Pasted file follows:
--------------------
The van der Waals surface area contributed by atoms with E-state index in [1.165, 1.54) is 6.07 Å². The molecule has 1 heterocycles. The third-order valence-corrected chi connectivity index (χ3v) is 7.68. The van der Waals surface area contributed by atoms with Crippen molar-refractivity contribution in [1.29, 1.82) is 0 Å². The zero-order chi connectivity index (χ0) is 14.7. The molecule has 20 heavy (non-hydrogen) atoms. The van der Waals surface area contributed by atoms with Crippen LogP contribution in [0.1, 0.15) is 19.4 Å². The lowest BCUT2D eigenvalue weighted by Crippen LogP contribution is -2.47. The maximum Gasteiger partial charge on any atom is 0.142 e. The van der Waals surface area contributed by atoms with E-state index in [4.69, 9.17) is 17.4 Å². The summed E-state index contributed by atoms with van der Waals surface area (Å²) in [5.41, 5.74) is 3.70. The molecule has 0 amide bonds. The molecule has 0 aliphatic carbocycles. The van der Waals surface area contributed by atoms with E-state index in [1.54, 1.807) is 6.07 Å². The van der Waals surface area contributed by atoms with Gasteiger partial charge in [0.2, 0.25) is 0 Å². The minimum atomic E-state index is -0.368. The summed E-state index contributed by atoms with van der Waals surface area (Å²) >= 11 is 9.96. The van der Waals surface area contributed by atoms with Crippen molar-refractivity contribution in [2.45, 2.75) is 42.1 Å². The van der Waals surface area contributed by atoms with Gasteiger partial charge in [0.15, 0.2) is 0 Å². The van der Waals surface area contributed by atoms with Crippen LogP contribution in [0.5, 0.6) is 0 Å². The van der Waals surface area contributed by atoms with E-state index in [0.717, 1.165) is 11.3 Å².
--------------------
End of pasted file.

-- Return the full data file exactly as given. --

The van der Waals surface area contributed by atoms with E-state index in [1.165, 1.54) is 6.07 Å². The molecule has 1 heterocycles. The third-order valence-corrected chi connectivity index (χ3v) is 7.68. The van der Waals surface area contributed by atoms with Crippen molar-refractivity contribution in [1.29, 1.82) is 0 Å². The zero-order chi connectivity index (χ0) is 14.7. The molecule has 20 heavy (non-hydrogen) atoms. The van der Waals surface area contributed by atoms with Crippen LogP contribution in [0.1, 0.15) is 19.4 Å². The lowest BCUT2D eigenvalue weighted by Crippen LogP contribution is -2.47. The maximum Gasteiger partial charge on any atom is 0.142 e. The van der Waals surface area contributed by atoms with E-state index in [4.69, 9.17) is 17.4 Å². The summed E-state index contributed by atoms with van der Waals surface area (Å²) in [5.41, 5.74) is 3.70. The molecule has 0 amide bonds. The molecule has 0 aliphatic carbocycles. The van der Waals surface area contributed by atoms with E-state index in [1.54, 1.807) is 6.07 Å². The van der Waals surface area contributed by atoms with Gasteiger partial charge in [0.2, 0.25) is 0 Å². The minimum atomic E-state index is -0.368. The summed E-state index contributed by atoms with van der Waals surface area (Å²) >= 11 is 9.96. The van der Waals surface area contributed by atoms with Crippen molar-refractivity contribution in [2.45, 2.75) is 42.1 Å². The van der Waals surface area contributed by atoms with Gasteiger partial charge in [0.15, 0.2) is 0 Å². The van der Waals surface area contributed by atoms with Crippen LogP contribution in [0.5, 0.6) is 0 Å². The van der Waals surface area contributed by atoms with E-state index in [0.717, 1.165) is 11.3 Å².